For your convenience, our FACE2FACE Virtual Teller machines, online banking, and mobile banking are also available for your banking needs. As an added convenience, you are also able to schedule an appointment at any of our branch locations through our website.
South Shore Bank is standing ready to help our clients get access to the government’s approved $1400-per-person Economic Impact Payments (EIPs) quickly, securely, and safely. The following are important dates and Frequently Asked Questions for your review.
The Internal Revenue Service has begun processing payments for the $1400-per-person EIPs.
How will I receive my EIP (if qualified)?
Direct Deposit or Prepaid Debit Cards
The fastest way to get your money in a safe and secure manner is through direct deposit to either a bank account or a reloadable prepaid debit card.
The government is expected to make some payments to recipients who have not provided their bank account information for electronic payments, through Treasury-issued prepaid cards. These cards will be sent via the U.S. Postal Service. Visit Money Network Economic Impact Card | Money Network Economic Impact Payments (eipcard.com) for more information.
As a last resort, we understand that the government will need to send millions of paper checks to consumers across the country despite the challenges this will pose in communities with “stay at home” orders and reduced bank business hours. There are fixed capacity limitations for mailing checks, so some recipients will be waiting weeks for theirs to be mailed. We strongly encourage our clients to deposit their checks using our secure mobile app, Face2Face machines, or ATMs. To speed delivery of your payment, clients without a personal checking account can also consider opening an account online at Checking Accounts | South Shore Bank.
What do I need to do to receive my economic impact payment?
Most consumers don’t need to take any action. The IRS already has direct deposit information for millions of Americans from the first round of EIPs in April. During the first round of EIPs, the IRS hosted live internet portals that allowed recipients to register their banking information to receive payments electronically. We expect the IRS to pursue a similar strategy, but we are awaiting official confirmation. For the most up-to-date information, please visit Coronavirus Tax Relief and Economic Impact Payments | Internal Revenue Service (irs.gov) for more information.
Once deposited, how quickly will I have access to the funds? Is this different for direct deposit and checks?
Consumers who have the funds deposited directly into their accounts will have access to the funds much faster. Waiting for a paper check to be printed and mailed will take longer—weeks and possibly months.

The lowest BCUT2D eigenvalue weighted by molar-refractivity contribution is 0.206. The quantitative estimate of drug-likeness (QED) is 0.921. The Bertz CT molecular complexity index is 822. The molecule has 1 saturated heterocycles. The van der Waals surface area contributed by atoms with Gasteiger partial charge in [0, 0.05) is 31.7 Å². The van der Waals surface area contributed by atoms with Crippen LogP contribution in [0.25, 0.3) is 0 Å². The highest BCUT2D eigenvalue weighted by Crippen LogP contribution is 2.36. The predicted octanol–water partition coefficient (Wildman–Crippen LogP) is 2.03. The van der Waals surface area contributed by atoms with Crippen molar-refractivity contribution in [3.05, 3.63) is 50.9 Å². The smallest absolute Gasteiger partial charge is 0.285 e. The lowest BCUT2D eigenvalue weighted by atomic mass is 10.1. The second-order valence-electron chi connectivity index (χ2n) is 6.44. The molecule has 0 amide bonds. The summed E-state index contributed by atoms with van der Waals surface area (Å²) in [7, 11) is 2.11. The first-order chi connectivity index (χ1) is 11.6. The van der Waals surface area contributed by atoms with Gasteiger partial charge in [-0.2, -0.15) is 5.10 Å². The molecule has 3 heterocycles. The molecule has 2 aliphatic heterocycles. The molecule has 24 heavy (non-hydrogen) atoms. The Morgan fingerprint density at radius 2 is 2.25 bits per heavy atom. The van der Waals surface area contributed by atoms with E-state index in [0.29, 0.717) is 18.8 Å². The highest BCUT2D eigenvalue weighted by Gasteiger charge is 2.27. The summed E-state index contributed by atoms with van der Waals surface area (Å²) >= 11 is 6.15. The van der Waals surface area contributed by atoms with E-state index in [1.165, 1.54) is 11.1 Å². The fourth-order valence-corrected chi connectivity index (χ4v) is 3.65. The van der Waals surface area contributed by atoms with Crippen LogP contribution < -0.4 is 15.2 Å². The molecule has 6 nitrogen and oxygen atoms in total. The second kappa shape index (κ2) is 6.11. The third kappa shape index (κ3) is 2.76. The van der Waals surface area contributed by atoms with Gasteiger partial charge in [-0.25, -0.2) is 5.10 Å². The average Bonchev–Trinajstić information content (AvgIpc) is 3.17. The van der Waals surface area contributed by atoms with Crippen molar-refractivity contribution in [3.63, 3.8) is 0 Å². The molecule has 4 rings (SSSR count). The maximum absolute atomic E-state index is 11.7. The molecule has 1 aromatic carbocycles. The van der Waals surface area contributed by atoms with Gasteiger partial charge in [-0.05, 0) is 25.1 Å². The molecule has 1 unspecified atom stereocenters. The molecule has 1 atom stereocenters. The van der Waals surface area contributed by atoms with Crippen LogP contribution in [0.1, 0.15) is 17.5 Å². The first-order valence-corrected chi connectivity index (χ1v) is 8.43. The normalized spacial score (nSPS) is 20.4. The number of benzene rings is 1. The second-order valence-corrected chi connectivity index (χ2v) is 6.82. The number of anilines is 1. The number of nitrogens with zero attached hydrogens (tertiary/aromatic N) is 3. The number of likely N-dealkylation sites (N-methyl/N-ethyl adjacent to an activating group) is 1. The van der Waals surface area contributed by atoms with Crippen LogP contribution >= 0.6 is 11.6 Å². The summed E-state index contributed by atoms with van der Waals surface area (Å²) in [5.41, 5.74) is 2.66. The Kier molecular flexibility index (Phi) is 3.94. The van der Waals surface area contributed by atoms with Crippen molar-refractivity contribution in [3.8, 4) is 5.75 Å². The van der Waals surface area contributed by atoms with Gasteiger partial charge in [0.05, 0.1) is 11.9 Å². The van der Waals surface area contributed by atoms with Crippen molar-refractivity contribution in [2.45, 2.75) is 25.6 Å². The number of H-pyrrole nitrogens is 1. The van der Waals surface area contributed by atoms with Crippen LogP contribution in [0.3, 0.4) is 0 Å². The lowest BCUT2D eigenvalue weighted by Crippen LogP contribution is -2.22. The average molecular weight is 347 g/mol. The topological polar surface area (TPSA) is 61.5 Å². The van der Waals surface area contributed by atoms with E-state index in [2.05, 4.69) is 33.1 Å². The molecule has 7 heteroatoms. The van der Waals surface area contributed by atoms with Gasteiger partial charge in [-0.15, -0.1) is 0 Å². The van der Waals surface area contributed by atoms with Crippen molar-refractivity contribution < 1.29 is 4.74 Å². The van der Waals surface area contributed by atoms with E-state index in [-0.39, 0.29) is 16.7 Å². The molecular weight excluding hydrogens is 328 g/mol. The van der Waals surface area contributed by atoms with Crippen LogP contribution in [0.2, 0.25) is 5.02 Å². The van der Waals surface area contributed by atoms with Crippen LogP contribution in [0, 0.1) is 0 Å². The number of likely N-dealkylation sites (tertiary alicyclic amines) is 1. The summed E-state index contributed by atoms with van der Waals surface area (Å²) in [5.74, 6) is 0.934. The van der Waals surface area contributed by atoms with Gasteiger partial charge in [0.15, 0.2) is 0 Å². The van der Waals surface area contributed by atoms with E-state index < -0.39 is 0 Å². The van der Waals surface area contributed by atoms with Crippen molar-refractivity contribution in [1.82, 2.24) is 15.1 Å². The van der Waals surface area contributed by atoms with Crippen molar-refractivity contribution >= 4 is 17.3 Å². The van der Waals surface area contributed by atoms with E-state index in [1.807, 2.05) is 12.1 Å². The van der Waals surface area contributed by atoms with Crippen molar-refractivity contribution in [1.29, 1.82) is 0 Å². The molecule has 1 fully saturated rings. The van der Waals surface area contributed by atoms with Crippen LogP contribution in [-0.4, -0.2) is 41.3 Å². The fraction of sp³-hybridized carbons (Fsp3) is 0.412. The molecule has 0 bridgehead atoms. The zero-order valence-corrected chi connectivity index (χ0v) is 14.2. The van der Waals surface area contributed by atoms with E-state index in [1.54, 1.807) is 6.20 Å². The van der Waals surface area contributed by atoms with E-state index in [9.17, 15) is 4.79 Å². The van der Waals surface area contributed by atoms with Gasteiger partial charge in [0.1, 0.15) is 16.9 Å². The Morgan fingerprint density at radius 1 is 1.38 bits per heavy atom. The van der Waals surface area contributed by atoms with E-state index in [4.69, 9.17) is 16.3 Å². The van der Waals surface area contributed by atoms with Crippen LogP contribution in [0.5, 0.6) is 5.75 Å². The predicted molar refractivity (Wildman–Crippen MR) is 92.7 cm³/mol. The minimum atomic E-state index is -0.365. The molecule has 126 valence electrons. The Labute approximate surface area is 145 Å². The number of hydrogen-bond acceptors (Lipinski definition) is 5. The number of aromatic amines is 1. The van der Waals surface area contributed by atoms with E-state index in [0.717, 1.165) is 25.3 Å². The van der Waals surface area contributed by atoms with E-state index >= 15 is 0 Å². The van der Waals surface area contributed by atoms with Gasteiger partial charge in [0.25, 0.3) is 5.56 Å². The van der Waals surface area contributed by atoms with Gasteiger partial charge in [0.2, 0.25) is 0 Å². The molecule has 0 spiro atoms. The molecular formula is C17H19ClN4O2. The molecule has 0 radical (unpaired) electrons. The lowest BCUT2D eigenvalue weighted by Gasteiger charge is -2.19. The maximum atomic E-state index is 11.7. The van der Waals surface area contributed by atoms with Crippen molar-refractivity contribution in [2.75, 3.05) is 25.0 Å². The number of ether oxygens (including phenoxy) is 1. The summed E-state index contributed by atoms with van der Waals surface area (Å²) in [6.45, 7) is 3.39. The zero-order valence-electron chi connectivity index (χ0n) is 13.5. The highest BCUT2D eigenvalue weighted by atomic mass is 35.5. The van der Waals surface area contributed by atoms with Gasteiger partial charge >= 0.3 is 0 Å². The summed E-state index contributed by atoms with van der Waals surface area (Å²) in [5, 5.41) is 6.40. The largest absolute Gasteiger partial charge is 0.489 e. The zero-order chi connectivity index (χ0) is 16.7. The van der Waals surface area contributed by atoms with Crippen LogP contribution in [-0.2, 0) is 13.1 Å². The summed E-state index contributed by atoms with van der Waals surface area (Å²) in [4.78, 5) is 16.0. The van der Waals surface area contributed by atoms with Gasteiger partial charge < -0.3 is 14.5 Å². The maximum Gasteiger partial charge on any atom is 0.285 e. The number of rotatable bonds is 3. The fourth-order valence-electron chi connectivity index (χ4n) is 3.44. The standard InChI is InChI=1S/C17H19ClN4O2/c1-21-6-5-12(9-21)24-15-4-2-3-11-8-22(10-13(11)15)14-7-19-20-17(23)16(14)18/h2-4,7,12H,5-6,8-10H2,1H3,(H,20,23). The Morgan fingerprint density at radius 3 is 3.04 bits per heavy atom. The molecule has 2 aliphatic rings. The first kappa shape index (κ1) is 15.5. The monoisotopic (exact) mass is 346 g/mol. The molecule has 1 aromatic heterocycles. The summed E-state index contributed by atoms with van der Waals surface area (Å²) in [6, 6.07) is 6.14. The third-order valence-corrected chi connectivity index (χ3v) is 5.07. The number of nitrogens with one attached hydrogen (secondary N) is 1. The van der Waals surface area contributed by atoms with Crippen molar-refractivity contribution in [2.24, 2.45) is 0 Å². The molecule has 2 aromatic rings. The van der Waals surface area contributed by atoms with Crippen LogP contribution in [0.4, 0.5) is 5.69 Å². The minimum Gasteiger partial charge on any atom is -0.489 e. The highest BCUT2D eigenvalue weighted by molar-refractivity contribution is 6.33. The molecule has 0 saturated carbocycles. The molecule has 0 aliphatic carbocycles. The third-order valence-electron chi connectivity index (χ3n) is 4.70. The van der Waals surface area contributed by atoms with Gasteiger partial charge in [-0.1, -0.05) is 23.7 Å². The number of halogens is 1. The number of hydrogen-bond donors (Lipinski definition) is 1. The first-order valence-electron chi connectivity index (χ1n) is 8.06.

How do I check the status of my payment?
During the first round of EIPs, the IRS’s “Get My Payment” portal allowed consumers to check their payment status. The portal can be found at Get My Payment | Internal Revenue Service (irs.gov).
IMPORTANT! Consumers should be wary of fraudsters who are already attempting to scam people out of their payment and keep in mind that the government will not contact you by phone, text, or email about this payment.
The portal will not allow recipients to input any bank account information.
For additional questions
For those loans where SBA remitted a forgiveness payment to a PPP lender that was reduced by an EIDL Advance, SBA will automatically remit a reconciliation payment to the PPP lender for the previously-deducted EIDL Advance amount, plus interest through the remittance date. If the amount remitted by SBA to the PPP lender exceeds the remaining principal balance of the PPP loan (because the borrower made a payment on the loan), the PPP lender must remit the excess amount, including accrued interest paid by the borrower, to the borrower.
Paycheck Protection Program (PPP)
- Please be alert – scammers attempt to take advantage of PPP programs to perpetuate fraudulent activity. Learn more about COVID-19 scams here.
Economic Impact Payment
- Phone Scams - Scammers claiming to be IRS agents may ask you to "verify" personal information in order to receive your stimulus check or claim that you owe money and need to sign over your check.
- Bank Scams -Scammers may call or email pretending to work for South Shore Bank and ask for your account information or Social Security Number. We will not ask for financial or personal information through email, text, or unsolicited calls.
- Check Scams - Scammers may send fake stimulus checks. Signs of fraud include checks for an odd amount (a real check won’t include cents), or one that requires you to visit a website or call a number to confirm.
- No one will call or email you from the government regarding your check. If you get a text, phone call, or email asking you for your personal information, do not respond.
- Remember, government agencies do not communicate through social media avenues like Facebook. So, be wary of unsolicited messages.
- Seniors are especially vulnerable to these kinds of scams. It is important during this time to check on elderly neighbors and others who may need help, to be sure they are made aware of the most recent scams relevant to the coronavirus crisis.
- Be on alert for scams
- Look out for unauthorized or fraudulent charities or solicitations
- Beware of false and misleading information
- Unemployment Fraud